Posted by ESPN.com's Mike Sando
The Jay Cutler saga in Denver shows how fragile even the most promising quarterback situations can become.
If the Broncos couldn't make that relationship work -- and if the Packers and Brett Favre ultimately couldn't get along -- no team can take its quarterback situation for granted.
No team in the NFC West can, that's for sure.
The issue came to mind after blog contributor Patrick made a bold prediction via our Facebook profile:
"I think no matter what happens in the NFC West this season, in about 2-3 years, it will be one of the toughest divisions in the NFL. Each coach is building their own tough-minded, physical brand of football. We should be right up there with the NFC East and AFC South. The NFC West is on the rise!"
Three years is forever in the NFL. I have a hard time predicting this division that far out because all four teams could have vastly different quarterback situations by then. Three of the four teams are breaking in new head coaches this season. New head coaches tend to want their own quarterbacks, sometimes sooner than later, as Cutler found out.
The 49ers aren't sure which quarterback will start for them in three months, let alone three years. They've paid more than $20 million to Alex Smith over the last four seasons, receiving 19 touchdown passes in return. That type of imbalance generally leads NFL teams to file for divorce, but not the 49ers. They remained unsettled enough at quarterback to bring back Smith at a discount and let him compete with Shaun Hill for the starting job.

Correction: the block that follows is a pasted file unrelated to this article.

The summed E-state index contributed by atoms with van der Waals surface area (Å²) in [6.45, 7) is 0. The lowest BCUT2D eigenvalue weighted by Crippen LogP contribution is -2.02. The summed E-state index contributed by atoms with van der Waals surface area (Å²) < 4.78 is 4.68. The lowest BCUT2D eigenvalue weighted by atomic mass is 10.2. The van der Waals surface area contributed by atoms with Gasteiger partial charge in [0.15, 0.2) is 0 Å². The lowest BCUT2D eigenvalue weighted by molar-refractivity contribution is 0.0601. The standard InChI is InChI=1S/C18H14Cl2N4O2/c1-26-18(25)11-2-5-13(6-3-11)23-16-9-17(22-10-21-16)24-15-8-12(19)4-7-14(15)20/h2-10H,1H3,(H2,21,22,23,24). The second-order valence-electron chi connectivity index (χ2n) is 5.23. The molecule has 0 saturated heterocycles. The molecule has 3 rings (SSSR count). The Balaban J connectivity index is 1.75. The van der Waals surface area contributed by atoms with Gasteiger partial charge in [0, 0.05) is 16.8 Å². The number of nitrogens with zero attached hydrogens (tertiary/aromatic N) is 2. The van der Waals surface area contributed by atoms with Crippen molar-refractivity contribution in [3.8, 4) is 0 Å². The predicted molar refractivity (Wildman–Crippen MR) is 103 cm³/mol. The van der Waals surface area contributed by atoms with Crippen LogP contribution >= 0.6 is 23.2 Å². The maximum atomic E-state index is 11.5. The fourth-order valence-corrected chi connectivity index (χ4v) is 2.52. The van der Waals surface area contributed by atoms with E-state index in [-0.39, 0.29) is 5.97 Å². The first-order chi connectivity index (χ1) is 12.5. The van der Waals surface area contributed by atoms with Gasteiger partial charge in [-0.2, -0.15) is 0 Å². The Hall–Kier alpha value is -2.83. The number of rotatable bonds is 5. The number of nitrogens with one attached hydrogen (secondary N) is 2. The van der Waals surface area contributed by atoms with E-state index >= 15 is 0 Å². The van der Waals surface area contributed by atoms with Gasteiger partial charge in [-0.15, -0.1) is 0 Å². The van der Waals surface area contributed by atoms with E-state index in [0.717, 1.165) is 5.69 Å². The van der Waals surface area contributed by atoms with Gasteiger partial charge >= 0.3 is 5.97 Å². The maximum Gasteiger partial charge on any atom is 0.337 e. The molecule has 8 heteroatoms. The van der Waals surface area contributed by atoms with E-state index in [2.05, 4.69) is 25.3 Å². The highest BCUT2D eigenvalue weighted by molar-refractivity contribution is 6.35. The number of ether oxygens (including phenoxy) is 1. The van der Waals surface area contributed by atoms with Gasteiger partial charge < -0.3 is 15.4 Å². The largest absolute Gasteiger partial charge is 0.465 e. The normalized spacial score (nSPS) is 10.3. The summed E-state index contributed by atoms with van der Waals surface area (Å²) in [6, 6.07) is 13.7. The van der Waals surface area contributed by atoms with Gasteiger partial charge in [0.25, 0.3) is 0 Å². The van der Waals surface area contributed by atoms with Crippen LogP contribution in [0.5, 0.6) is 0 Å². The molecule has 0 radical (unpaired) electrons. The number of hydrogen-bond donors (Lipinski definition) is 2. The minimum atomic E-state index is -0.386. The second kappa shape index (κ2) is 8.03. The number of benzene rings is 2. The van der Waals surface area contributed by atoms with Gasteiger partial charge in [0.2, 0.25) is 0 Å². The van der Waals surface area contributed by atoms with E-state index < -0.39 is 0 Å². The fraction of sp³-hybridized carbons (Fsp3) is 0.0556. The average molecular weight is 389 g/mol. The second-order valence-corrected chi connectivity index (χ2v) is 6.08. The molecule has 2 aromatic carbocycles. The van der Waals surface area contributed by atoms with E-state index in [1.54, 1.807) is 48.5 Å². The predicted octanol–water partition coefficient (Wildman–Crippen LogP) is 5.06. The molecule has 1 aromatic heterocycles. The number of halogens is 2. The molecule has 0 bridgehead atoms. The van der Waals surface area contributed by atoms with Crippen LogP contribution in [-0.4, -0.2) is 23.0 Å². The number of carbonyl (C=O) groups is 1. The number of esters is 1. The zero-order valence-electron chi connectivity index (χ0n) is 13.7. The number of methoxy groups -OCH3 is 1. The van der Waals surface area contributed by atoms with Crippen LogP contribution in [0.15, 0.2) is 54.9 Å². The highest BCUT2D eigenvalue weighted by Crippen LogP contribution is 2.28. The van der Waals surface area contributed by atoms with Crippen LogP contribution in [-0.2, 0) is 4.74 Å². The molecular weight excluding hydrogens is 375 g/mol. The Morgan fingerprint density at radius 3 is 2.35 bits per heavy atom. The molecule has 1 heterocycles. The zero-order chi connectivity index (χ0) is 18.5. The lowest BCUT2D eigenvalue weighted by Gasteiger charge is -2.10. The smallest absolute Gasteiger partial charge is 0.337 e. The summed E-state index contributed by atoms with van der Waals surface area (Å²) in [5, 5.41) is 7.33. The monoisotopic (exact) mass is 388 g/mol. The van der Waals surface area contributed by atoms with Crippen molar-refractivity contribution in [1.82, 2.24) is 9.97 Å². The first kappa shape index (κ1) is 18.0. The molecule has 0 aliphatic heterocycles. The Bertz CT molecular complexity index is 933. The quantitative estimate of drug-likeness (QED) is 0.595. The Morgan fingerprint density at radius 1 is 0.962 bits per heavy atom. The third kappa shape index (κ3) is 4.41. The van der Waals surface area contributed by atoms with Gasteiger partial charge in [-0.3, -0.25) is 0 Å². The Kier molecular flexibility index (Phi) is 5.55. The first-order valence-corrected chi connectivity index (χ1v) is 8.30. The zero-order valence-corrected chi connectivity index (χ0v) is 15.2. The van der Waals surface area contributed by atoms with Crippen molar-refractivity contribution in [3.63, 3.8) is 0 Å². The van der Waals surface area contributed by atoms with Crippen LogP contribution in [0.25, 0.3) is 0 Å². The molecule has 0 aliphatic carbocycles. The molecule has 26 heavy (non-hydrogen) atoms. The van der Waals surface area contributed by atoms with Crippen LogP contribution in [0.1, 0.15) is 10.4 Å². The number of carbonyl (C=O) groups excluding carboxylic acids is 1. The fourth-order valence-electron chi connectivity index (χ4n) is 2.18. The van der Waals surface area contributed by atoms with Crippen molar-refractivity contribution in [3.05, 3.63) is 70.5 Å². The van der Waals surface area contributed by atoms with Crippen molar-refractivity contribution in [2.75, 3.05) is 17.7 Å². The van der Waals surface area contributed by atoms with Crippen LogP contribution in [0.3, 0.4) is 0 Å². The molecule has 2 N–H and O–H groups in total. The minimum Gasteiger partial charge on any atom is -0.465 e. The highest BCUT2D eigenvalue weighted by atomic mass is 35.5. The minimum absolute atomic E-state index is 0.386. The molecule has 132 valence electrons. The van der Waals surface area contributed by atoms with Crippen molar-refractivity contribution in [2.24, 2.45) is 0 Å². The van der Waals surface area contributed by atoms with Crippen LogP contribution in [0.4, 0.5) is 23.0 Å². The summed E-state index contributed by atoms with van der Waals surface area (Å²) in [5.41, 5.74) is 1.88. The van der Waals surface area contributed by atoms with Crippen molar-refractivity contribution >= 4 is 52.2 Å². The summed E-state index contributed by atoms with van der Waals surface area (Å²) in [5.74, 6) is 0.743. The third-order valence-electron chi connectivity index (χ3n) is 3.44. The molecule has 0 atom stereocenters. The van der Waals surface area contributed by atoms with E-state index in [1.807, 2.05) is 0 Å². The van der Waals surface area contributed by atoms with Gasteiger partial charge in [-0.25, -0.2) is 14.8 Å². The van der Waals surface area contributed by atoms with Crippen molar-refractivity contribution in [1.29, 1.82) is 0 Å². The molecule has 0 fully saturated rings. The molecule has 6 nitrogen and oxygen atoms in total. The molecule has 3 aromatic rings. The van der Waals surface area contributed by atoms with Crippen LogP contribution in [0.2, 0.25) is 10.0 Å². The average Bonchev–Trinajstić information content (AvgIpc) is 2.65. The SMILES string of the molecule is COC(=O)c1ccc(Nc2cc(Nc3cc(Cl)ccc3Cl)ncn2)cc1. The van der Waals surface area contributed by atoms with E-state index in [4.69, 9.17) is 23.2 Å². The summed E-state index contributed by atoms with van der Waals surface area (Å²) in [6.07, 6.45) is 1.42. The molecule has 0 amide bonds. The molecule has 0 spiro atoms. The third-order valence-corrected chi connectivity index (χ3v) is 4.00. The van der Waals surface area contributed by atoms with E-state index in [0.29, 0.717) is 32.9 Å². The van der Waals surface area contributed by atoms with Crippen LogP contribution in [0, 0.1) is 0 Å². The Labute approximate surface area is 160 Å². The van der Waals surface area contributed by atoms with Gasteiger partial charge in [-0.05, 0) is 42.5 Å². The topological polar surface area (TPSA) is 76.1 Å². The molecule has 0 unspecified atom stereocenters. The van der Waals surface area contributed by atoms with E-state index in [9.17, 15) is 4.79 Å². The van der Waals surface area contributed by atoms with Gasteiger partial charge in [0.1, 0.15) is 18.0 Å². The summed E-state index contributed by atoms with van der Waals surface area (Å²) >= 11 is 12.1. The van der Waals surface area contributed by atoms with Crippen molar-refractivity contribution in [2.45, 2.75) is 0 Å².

The 49ers' long-term starter might not even be on the roster. He might not exist anywhere if the last few years are any indication. And if we don't know which quarterback will lead the 49ers into the future, it's hard to grasp what that future might bring -- even if Mike Singletary otherwise succeeds in establishing his program.
The Cardinals enjoy the most favorable quarterback situation in the division, but Kurt Warner probably won't be the quarterback three years from now. He'll be 40 by then.
Like the 49ers, Arizona has paid millions to a first-round draft choice without receiving much in return. Matt Leinart's long-term future with the team appears cloudy. The team's recent $1 million commitment to third quarterback Brian St. Pierre came with a promise: St. Pierre could compete with Leinart for the No. 2 job behind Warner.
Expect the Cardinals to keep building under coach Ken Whisenhunt, but life changes once Warner is finished. The Steelers pounded him in the Super Bowl. A few other opponents last season, notably the Cowboys, also roughed up Warner. Will he hold up well enough physically to start the next two seasons? Hard to say.
In St. Louis, the Rams should know by season's end whether Marc Bulger can break his two-year slide. The $6.5 million salary he's due this season jumps to 8.5 million in 2010 and $9 million in 2011 and 2012. It's tough to envision the Rams, also with a new head coach, paying that type of money if Bulger throws more interceptions than touchdowns for a third consecutive season.
And if Bulger isn't the answer, the Rams will have to look elsewhere for his successor. Their current backups -- Gus Frerotte and Brock Berlin -- aren't the future [note: The Rams' expected deal with Frerotte fell through and the sides agreed to postpone talks until after the draft]. What then?
Seattle benefited from the best quarterback situation in the division over a five-year stretch ending last season. That era could be a fading memory.
Matt Hasselbeck's back trouble has subsided. He might have a few more strong seasons remaining, but the Seahawks can't necessarily assume so. They'll probably draft a quarterback for insurance while hoping Hasselbeck can bounce back at age 34 (he is 33 until September).
Good luck predicting all four NFC West opening-day starters for 2010, let alone 2011 or 2012. The future of the division remains similarly cloudy.